A French man has been charged with selling forged paintings by the controversial Indian artist MF Husain, reports France's daily Le Parisien.
The 32-year-old was arrested last month after a Paris art dealer claimed he had bought two of the fakes for more than 100,000 euros ($130,000; £79,795).
MF Husain died at the age of 95 in June 2011 after years of self-imposed exile.
The works of the maverick painter known as the "Picasso of India" have been sold for millions of dollars.
The man was based in the Saint-Ouen quarter in the north of Paris and police believe he took advantage of Husain's advanced age to get him to sign paintings done by others, reports Le Parisien.
Police suspect he had been selling the Husain fakes around the world since 2004 and has flooded the art market with the forged paintings.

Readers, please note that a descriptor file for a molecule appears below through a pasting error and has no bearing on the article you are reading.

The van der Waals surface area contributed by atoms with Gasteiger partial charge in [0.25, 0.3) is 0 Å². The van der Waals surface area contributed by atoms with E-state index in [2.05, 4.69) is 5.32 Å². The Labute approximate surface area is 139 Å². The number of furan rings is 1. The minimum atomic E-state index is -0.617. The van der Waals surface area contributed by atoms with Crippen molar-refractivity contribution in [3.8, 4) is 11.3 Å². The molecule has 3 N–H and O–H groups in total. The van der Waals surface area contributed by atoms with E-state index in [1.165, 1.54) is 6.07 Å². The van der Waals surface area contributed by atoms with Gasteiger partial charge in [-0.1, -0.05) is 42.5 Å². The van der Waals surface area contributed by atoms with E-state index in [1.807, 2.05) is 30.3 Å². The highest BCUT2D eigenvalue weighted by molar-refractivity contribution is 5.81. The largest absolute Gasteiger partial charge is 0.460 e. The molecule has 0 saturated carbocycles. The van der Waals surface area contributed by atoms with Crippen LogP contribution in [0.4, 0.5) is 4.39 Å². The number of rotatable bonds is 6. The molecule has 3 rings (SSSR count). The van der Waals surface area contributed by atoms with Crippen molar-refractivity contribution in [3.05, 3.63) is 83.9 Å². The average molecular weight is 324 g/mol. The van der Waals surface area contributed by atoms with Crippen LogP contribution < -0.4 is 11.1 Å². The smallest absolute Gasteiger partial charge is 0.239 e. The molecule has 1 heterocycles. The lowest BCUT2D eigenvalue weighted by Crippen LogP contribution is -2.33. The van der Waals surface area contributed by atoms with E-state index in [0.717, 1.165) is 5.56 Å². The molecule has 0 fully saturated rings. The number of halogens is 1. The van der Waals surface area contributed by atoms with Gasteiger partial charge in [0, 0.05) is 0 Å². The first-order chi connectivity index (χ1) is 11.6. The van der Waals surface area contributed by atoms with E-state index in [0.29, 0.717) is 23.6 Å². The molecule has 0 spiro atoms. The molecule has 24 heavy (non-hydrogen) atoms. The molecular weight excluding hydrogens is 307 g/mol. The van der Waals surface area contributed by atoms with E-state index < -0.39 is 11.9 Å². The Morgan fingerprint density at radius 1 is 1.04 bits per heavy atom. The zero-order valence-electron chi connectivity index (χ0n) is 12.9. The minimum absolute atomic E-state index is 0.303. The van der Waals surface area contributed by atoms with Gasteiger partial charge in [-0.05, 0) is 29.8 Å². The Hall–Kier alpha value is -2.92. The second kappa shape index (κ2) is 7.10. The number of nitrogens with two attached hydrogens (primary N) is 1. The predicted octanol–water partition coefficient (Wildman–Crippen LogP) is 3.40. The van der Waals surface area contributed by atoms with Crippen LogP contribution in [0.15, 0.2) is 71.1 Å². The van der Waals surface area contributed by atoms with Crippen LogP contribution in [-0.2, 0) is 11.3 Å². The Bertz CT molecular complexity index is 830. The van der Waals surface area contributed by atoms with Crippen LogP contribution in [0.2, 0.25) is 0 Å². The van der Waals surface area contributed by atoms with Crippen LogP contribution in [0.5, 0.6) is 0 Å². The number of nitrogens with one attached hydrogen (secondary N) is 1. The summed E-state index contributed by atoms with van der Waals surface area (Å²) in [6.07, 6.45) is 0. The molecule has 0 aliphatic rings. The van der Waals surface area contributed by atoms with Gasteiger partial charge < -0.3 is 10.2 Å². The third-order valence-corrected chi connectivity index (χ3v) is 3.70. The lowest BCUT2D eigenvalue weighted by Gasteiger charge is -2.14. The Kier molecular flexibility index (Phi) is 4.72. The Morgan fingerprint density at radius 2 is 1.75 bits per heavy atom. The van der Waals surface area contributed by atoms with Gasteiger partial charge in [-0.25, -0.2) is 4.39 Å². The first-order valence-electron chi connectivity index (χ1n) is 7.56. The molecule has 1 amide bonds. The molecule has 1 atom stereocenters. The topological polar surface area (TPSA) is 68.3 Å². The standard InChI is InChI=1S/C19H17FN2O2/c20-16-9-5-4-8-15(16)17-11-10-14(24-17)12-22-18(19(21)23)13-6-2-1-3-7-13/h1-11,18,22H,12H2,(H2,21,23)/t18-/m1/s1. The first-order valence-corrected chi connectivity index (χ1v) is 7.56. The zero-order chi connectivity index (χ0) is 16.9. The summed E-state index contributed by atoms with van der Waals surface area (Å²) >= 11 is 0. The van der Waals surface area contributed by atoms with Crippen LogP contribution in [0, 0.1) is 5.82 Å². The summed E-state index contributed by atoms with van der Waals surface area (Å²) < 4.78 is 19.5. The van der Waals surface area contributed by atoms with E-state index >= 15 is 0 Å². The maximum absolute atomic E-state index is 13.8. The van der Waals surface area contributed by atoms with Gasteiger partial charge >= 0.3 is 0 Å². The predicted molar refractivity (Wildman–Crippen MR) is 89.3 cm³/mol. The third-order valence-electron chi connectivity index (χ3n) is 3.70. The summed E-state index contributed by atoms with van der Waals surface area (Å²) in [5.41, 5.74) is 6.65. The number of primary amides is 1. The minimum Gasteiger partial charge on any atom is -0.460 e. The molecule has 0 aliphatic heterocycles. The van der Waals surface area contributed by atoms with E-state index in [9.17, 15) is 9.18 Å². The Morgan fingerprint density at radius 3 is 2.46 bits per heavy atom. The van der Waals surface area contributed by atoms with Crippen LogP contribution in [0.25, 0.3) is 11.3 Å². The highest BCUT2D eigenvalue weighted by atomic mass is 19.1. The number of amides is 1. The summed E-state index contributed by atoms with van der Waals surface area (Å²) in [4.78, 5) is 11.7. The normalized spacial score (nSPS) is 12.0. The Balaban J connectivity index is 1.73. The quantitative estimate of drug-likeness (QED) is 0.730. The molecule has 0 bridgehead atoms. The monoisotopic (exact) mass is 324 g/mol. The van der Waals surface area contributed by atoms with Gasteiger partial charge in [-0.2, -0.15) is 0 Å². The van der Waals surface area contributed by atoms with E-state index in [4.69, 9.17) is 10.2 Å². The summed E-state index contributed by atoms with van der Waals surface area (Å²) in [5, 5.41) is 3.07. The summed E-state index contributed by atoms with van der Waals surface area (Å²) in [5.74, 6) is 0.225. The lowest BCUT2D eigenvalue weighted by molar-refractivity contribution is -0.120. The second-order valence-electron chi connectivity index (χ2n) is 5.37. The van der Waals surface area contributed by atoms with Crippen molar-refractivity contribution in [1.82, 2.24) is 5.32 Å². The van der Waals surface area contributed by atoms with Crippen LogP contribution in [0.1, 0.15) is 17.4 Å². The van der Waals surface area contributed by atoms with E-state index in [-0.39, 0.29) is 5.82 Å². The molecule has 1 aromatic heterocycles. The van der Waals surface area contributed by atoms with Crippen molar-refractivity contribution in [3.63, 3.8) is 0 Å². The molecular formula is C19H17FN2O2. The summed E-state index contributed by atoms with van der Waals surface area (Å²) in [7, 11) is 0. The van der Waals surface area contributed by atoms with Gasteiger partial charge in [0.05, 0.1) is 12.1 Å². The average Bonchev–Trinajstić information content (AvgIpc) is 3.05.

The art dealer who bought the paintings from him became suspicious when auction houses Sotheby's and Christie's questioned their authenticity.
In 2008 one of Husain's paintings influenced by the Hindu epic The Mahabharata fetched $1.6m (£999,000) in an auction at Christie's in London.
Husain, who often walked barefoot, angered hardline Hindus with his paintings of nude Hindu goddesses.
He left India in 2006 after his home was attacked and death threats were made against him. He took up Qatari nationality in 2010.
Mr Husain had also made two Bollywood films, although both failed at the box office.